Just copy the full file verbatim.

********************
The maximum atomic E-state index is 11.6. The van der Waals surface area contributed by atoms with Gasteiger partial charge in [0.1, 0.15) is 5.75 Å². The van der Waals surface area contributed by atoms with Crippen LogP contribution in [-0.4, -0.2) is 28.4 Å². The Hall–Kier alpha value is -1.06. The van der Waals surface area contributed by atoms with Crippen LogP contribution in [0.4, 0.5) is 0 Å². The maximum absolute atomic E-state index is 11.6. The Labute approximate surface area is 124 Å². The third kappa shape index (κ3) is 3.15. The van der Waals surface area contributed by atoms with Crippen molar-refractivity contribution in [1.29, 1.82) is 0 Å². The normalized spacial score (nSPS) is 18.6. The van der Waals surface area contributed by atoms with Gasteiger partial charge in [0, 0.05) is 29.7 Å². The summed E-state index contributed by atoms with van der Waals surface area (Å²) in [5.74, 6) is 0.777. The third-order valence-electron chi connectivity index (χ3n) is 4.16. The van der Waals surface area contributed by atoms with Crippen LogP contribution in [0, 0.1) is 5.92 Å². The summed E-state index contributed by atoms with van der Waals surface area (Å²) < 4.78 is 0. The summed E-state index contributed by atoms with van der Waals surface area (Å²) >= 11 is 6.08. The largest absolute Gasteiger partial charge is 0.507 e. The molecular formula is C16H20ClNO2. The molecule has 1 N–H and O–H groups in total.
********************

The maximum atomic E-state index is 11.6. The van der Waals surface area contributed by atoms with Gasteiger partial charge in [0.1, 0.15) is 5.75 Å². The van der Waals surface area contributed by atoms with Crippen LogP contribution in [-0.4, -0.2) is 28.4 Å². The Hall–Kier alpha value is -1.06. The van der Waals surface area contributed by atoms with Crippen LogP contribution in [0.4, 0.5) is 0 Å². The maximum absolute atomic E-state index is 11.6. The Labute approximate surface area is 124 Å². The third kappa shape index (κ3) is 3.15. The van der Waals surface area contributed by atoms with Crippen molar-refractivity contribution in [1.29, 1.82) is 0 Å². The normalized spacial score (nSPS) is 18.6. The van der Waals surface area contributed by atoms with Gasteiger partial charge in [0, 0.05) is 29.7 Å². The summed E-state index contributed by atoms with van der Waals surface area (Å²) in [5.74, 6) is 0.777. The third-order valence-electron chi connectivity index (χ3n) is 4.16. The van der Waals surface area contributed by atoms with Crippen LogP contribution in [0, 0.1) is 5.92 Å². The summed E-state index contributed by atoms with van der Waals surface area (Å²) < 4.78 is 0. The summed E-state index contributed by atoms with van der Waals surface area (Å²) >= 11 is 6.08. The largest absolute Gasteiger partial charge is 0.507 e. The molecular formula is C16H20ClNO2. The molecule has 1 N–H and O–H groups in total.